Mu Mu Enterprises v North Somerset DC

Mu Mu Enterprises v North Somerset District CouncilIn Mu Mu Enterprises v North Somerset District Council (2013) the authority’s sub-committee determined to continue with a review hearing despite failing to advertise the application on its website.

The sub-committee, on the basis that its function was to promote the licensing objectives, dismissed the Mu Mu Enterprises’ argument that the review could not proceed.

On appeal the Council accepted that the application should have been on its website but argued;

(a) the application had been advertised by notice on the premises and had been reported in a local newspaper, and

(b) it was a clerical error and sought to rely on R v Secretary of State for the Home Department ex p. Jeyeanthan CA 1999.

Mu Mu Enterprises relied on Corporation of the Hall of Arts and Sciences v Albert Court Residents' Association & others v Westminster City Council [2011] EWCA Civ 430, which at paragraph 37 states:

"When exercising any discretion or power of decision under the Act, a licensing authority must do so "with a view to promoting the licensing objectives" as there defined. However, once the authority is under an unqualified duty to carry out an act specified by statute there is no room for section 4 to apply. The authority simply has no choice but to perform its statutory duty" (para.37)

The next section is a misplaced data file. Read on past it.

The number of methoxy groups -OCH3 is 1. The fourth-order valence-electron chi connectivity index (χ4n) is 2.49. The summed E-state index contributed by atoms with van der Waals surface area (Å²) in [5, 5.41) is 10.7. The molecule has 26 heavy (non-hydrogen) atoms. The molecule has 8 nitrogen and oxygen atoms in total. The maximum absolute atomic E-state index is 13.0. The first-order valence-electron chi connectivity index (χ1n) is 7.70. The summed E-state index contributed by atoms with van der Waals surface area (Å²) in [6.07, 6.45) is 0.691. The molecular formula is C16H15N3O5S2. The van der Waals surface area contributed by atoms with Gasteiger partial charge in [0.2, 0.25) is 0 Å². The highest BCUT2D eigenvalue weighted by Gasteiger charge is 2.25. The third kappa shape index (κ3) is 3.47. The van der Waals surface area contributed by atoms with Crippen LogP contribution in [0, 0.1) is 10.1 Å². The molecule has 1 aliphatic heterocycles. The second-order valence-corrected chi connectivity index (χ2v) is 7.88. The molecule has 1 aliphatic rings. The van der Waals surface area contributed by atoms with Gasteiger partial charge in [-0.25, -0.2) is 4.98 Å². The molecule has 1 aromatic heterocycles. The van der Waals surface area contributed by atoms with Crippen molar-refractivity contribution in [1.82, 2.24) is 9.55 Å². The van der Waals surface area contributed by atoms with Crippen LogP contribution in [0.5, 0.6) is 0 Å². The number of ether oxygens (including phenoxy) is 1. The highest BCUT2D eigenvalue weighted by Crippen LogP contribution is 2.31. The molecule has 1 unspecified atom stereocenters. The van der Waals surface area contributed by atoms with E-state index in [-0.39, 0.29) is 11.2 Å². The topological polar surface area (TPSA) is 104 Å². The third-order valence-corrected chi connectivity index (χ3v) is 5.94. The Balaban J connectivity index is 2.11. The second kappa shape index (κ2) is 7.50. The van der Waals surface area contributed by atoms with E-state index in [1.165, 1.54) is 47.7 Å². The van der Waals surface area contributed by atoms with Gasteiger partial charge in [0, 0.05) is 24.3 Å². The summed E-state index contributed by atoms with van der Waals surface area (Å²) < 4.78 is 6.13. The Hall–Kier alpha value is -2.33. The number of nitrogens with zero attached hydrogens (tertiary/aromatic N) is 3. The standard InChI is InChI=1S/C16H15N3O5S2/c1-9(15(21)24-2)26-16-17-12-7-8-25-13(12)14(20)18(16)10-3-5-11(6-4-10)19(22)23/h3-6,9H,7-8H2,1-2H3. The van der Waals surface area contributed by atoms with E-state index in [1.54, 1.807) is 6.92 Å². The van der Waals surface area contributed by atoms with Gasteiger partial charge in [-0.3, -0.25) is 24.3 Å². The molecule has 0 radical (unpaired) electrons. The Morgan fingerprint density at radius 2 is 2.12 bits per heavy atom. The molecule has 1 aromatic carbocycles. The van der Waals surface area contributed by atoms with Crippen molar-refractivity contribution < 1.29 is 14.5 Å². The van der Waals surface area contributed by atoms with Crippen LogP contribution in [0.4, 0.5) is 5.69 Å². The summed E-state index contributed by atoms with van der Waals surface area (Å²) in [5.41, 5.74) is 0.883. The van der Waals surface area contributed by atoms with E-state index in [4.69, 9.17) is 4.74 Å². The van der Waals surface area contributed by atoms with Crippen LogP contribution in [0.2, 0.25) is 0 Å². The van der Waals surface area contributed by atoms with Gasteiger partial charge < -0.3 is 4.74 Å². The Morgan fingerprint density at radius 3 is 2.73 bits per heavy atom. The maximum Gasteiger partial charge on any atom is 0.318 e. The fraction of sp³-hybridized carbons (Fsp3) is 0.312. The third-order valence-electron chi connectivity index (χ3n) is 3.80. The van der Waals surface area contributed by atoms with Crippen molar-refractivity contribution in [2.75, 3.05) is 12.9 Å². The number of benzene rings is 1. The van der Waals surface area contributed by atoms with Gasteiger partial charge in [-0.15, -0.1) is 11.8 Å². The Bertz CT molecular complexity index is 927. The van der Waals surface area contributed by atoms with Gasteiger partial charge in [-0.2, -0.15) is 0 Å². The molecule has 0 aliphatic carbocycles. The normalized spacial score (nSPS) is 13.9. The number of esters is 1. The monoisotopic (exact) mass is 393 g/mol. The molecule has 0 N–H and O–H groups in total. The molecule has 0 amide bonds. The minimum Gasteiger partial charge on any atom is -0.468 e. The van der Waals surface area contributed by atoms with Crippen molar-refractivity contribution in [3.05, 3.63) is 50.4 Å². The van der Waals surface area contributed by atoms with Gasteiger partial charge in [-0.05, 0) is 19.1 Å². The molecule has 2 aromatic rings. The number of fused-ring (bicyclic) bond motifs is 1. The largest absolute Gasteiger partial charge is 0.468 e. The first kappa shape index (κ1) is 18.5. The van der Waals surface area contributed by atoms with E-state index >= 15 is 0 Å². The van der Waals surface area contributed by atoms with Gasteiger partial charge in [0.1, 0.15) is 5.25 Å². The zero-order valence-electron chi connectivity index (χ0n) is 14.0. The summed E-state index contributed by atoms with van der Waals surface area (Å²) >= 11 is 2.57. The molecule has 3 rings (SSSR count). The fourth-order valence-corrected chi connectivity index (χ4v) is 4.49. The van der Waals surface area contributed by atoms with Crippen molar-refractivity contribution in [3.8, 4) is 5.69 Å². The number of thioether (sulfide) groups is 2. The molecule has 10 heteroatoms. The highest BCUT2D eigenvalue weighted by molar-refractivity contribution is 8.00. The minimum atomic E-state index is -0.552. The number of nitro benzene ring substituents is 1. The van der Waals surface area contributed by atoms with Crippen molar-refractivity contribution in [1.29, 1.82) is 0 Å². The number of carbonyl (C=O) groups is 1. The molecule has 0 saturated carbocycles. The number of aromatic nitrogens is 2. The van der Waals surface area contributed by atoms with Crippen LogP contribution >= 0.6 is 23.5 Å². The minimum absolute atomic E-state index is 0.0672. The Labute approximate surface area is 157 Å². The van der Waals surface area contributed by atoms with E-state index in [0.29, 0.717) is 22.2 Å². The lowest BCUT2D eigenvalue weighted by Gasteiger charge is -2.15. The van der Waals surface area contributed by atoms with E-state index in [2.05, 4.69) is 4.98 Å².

It also relied on, Matthew Taylor v Manchester City Council & TCG Bars Limited [2012] EWCH 3467 (Admin) which considered the statutory procedural requirements under the Act:

Subject to the express requirements of the Hearing Regulations, procedure at the hearing of an application is expressly a matter for the licensing authority (regulation 21 of the Hearing Regulations). There is no similar provision in the Premises Regulations, which are generally prescriptive as to the pre-hearing procedure that must be followed by the applicant ...and the licensing authority' (para.20 and again at para.83).

Clearly, a power to amend that would defeat or undermine the object of the procedural provisions relating to advertisement ... could not conceivably be implied' (para.70).

The Court, allowed the appeal, declared the review proceedings void and made a costs order against the Council.